2017 Volvo XC60 India Review
The all-new second-generation Volvo XC60, an SUV that, like all of the newer Volvos, promises to put the emphasis on luxury.
Like the larger S90 sedan and XC90 SUV, the XC60 too is based on Volvo’s SPA (Scalable Product Architecture) platform. The visual link to the other Volvos is very clear too. The XC60 has got all the new-age Volvo design trademarks including the Thor’s hammer LED daytime lights and the vertically-slatted chrome grille. But a shrunken XC90 this is not. The rake of the D-pillar, for instance, gives the XC60 a very distinct look and persona. Neat surfacing, sleek 19-inch alloy wheels and LED headlights are some of the other highlights on the car.
The layout is similar to other Volvos but that’s hardly a bad thing. It’s a fairly ergonomic setup, though, the central screen needs about 15 minutes to get accustomed to, but there’s certainly a good deal of grandeur. The trim quality is on par with the XC90’s, with a big highlight being the single panel driftwood dashboard finish. Certain plastic panels on the centre console and above the glove box feel a tad industrial, but that’s forgivable.
Apart from little things like a floor-mounted accelerator pedal and auto hold function, the XC60 comes with cooled/ heated front seats that also get a massage function (a segment first), head-up display, a brilliant Bowers and Wilkins sound system, a panoramic sunroof and enthusiasts will also like the inclusion of steering-mounted paddleshifters. There are also a plethora of driving aids like a 360-degree camera, semi-automatic parking, blind-spot assist and lane departure warning. Importantly, the XC60 is the latest Volvo to feature radar-based safety aids like adaptive cruise control that can automatically adjust speed depending on the speed of the vehicle ahead.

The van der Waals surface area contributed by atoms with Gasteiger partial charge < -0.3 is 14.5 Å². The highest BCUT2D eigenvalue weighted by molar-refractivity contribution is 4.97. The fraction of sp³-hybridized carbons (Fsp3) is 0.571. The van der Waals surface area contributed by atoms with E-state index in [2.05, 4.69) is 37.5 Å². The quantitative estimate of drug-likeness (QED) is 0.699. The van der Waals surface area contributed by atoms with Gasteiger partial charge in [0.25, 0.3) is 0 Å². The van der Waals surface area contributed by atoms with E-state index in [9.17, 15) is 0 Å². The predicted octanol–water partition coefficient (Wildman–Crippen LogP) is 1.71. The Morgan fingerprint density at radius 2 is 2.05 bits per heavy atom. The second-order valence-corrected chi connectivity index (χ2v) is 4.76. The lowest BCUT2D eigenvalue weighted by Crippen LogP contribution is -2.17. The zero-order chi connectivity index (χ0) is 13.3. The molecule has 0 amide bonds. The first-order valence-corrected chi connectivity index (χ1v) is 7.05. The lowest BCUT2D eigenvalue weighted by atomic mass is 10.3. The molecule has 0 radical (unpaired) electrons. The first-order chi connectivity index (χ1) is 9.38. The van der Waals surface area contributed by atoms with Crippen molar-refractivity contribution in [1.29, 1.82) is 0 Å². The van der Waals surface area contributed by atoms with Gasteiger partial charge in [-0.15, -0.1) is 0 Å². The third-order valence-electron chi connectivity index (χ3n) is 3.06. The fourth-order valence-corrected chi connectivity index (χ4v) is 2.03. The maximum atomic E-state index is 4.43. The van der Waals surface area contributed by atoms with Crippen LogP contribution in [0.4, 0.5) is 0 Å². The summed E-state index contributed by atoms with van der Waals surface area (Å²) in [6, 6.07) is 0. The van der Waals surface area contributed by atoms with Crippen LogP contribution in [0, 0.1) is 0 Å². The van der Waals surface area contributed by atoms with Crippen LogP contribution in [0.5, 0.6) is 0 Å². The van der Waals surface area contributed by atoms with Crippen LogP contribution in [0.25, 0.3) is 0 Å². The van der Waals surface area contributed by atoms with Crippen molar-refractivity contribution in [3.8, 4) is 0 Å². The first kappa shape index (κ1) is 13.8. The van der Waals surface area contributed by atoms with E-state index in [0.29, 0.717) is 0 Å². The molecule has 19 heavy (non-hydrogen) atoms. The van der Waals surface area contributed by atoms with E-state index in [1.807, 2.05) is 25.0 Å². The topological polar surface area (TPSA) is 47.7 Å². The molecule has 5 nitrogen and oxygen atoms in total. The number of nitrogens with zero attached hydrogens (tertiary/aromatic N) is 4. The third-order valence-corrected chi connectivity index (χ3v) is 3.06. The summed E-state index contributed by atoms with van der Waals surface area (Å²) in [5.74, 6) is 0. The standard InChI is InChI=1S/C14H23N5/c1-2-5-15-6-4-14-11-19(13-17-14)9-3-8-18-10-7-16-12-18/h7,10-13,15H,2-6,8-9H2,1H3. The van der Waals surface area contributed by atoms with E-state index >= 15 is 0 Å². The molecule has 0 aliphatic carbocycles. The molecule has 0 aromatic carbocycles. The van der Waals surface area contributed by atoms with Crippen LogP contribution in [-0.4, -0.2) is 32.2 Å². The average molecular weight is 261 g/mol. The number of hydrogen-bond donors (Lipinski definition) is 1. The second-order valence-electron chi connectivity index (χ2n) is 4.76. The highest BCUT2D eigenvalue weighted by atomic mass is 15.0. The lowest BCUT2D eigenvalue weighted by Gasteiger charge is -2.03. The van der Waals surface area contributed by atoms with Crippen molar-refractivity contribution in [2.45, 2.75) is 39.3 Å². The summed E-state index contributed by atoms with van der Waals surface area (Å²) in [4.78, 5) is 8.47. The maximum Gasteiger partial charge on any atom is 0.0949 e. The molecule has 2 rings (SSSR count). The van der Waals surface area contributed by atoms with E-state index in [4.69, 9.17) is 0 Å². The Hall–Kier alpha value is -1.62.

The XC60’s back seat is a bit uncomfortable as door opening is on the narrowed side. However, once in place, you’ll find the rear seat very comfortable, with ample support for the lower back and thighs. There’s a good amount of legroom and adequate headroom too.
On the Road
The ride quality is cushy too and typical of most air suspensions; it gets a bit floaty at speed. Specifically in Comfort mode, there’s definitely a great deal of body roll and the steering isn’t particularly communicative either. But there are no unpleasant surprises to be had. Swap to Dynamic mode and the mannerisms change significantly. It becomes almost sedan-like with the ride stiffening up for improved stability. That does, however, make the ride juddery over rough patches and even rumble strips will send in a good lot of vibrations your way. The drive modes affect the powertrain, suspension, brakes and steering, and each can be tweaked separately using the Individual mode. That said, no matter what mode you choose, you will want for sharper bite from the brakes.
The XC60, for India, comes with four-corner air suspension as standard, and the damping characteristics can be adjusted too. The suspension raises and lowers itself based on the driving modes and the ride firmness too varies noticeably. Typically, like cars with air-suspension, the XC60 tends to float a bit over wavy roads, but bump absorption is very impressive. Stability at speeds is very good and it feels quite agile and eager to change direction. The steering is light but its direct and does weigh up based on the driving mode.
The all-new XC60 is a very important car for Volvo India, since the last one accounted for 30 per cent of their sales. This new version is truly a step up in every manner and its package is strong enough to threaten every one of its segment rivals. The Volvo might not appeal to the driving enthusiast but it strikes a great balance between sportiness and comfort, and it’s that balance which most owners in this segment are likely to take keenly to.
The XC60 is priced at Rs 55.90 lakh (ex-showroom).